The Iditarod. Referred to as the Last Great Race on Earth. The annual long-distance sled dog race occurs in early March from Anchorage, Alaska, northwest to Nome—just over 1000 miles. Mushers and a team of 16 dogs cover the distance in about a fortnight. But there’s another event, the Iditarod Trail Invitational, which covers the same route, but by foot, bike, or ski. This year, a Tucker County resident won the race on foot.
The Iditarod Trail Invitational started off February 23. 23 days, 22 hours later, John Logar from Tucker County made it to Nome, Alaska. There were 7 who started the foot race.
“Five of us made it to Nome,” Logar says. “ I was the first person to get to Nome. But we [ultra-athletes] don’t really care. Winning is finishing.”
Tucker County Ready
Logar spends a lot of time bicycling, year-round, through Tucker County, W.Va. Steep slopes, dicey roads--not a lot of people are regularly biking through and around Tucker County no matter the weather.
"For me it’s a lifestyle of activity," Logar says. "I don’t have a training program, I don’t have a regiment, I don’t have a diet, I attempt to be active every day, do something every day."
Logar says the rolling-hill landscape of the coastal portion of the trip reminded him a lot of West Virginia. But covering 1000 miles is like driving from Morgantown to Naples, Florida—in the car that would take about 18 hours. He says when you cover that kind of area, you’re bound to run through a variety of landscapes.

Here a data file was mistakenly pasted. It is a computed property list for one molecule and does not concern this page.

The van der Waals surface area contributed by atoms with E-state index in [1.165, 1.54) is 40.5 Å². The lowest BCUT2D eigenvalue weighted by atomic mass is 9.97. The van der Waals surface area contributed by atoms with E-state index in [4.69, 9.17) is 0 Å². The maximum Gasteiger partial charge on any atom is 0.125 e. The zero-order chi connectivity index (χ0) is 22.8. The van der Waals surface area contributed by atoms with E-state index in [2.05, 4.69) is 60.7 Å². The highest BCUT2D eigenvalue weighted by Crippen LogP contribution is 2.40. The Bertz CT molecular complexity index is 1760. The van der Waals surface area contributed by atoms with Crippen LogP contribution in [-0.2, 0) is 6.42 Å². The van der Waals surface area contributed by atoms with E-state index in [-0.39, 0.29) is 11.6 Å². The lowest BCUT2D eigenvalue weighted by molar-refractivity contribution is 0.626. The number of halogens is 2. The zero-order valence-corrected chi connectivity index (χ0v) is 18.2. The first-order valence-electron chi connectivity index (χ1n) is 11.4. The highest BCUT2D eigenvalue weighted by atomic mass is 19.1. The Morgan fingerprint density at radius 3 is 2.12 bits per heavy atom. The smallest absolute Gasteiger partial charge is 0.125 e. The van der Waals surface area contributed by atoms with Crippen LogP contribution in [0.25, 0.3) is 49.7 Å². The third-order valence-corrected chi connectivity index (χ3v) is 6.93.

“The villages use this trail as a way to get between their towns in the winter, and it’s also being used by the sled dogs for the Iditarod. The weather, the conditions, the villages, everything changes throughout the course—different cultures as you move your way through.”
It took him 23 days, 22 hours, and 10 minutes. Logar ran 18-20 hours each day stopping for 3 or four hours to sleep and maintain. He slept outside mostly. Showered twice. He would be offered meals throughout the trip but for the most part, he ate along the way. He carried about three days’ worth of food at a time, collecting it as he traveled from post offices that he sent packages to beforehand.
Logar says for the most part he enjoyed himself. But there were some stumbling blocks.
"Yes, I was unfortunate enough to have, um, pretty severe diarrhea for the last five days," Logar recalls, laughing. "It was horrible."
Good thing he’s a doctor, right? And what did he prescribe for himself? What’s the secret of champions that allowed him to preserve and be first to the finish line?
“I asked a guy at the house I was staying at, ‘Do you have Laffy Taffy?’ He went and bought me, gosh, a hundred dollars worth of Laffy Taffy and Bit O Honey and that’s what worked for me. I ate Laffy Taffy the whole way.”
Well, for winning first place, Logar didn’t receive any medal or ceremony or trophy. Just love and admiration from his community and free entry into next year’s race. He says he might have to do it again. But if he does, he’ll likely race on a bike.
Logar says first and foremost, the race taught him a lot about management. But he says he also learned a lot about what it means to be selfish:
“I’m gone for a month and I’m thinking only about myself and some very basic needs for myself. So it’s pretty selfish. And that was hard to deal with realizing that. It’s only possible because of my wife Jody. This would not be something I could do without her giving me the go-ahead. So it’s her fault,” he says laughing.